That's Not ASP!
Basic methods of authentication were available in classic ASP as well. For example, IIS could be used to authenticate users with basic, digest, or integrated Windows methods. Developers could even use the Passport SDK to build custom authentication methods, although it was often a time-consuming task. Many sites also used some type of Forms authentication, although each mechanism had to be built from scratch.
The real change is in ASP.NET's ease of implementation. Forms authentication is built into ASP.NET, and it requires very little work by the developer. The groundwork is already laid, and all you need to do is decide where user credentials should be validated against.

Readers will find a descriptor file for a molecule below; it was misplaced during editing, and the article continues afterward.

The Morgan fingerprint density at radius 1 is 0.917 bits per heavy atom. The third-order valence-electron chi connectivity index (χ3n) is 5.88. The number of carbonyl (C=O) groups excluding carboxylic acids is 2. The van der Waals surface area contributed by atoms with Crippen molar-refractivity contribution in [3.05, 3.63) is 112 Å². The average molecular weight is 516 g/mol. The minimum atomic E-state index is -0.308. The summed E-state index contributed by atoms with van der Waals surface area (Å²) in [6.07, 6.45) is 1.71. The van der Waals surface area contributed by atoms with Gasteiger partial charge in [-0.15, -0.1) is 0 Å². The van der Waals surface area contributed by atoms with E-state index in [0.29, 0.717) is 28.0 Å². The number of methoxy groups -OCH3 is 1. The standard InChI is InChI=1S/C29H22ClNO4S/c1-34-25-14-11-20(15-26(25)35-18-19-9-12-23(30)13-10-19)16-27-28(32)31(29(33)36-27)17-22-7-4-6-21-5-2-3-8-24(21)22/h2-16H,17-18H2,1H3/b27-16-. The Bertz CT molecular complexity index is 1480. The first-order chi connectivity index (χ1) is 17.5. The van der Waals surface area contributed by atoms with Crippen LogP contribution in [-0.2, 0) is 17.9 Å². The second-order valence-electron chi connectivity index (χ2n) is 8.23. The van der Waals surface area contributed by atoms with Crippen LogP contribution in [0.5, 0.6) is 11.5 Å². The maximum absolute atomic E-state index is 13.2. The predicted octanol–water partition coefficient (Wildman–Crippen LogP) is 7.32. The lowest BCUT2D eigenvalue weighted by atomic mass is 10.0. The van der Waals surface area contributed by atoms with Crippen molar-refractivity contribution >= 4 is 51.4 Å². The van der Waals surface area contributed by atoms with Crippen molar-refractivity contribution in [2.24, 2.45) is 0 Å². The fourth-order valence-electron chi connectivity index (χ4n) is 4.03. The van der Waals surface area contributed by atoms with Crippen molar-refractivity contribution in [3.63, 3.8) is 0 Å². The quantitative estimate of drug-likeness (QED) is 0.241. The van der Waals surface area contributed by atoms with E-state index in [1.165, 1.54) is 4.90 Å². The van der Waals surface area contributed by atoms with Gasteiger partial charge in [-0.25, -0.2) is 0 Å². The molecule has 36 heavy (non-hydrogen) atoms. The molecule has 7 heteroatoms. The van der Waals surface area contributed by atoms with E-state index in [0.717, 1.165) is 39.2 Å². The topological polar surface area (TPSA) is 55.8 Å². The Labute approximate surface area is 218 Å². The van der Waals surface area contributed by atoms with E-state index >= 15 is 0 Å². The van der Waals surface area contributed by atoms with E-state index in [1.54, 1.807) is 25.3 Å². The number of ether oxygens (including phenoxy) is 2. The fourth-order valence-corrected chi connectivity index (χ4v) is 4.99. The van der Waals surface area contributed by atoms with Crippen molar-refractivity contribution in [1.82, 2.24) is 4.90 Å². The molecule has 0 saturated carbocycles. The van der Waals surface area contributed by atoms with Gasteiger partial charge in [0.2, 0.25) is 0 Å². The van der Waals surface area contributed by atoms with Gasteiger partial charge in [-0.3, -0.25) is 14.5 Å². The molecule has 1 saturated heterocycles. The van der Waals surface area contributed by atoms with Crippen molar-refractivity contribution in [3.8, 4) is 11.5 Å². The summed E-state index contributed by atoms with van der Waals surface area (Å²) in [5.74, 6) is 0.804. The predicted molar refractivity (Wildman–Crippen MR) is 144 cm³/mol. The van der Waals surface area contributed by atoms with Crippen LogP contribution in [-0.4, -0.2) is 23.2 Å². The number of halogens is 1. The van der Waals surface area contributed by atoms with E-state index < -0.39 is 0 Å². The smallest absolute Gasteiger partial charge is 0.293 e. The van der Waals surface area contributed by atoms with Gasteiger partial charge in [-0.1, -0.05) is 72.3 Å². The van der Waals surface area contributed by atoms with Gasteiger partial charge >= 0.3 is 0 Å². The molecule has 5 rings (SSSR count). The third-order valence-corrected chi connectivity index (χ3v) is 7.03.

Authorization is also easier to implement. File authorization was used in classic ASP, but URL authorization is a big step forward in access control. And the web.config file provides an easy, powerful method for controlling URL authorization.
Impersonation should be a familiar concept if you're comfortable with classic ASP security. For compatibility, ASP.NET supports the same type of impersonation as classic ASP did. The only change is in the way it's enabled.
Implementing security in classic ASP often required an administrator to be present at the server to configure IIS and the operating system. With ASP.NET and its web.config file, this is no longer necessary. A developer can modify settings and apply them to remote applications without leaving her desk.
ASP.NET security was designed to make developer's lives easier while maintaining tight security measures. All the classic methods are still available, and new methods provide easy-to-use security.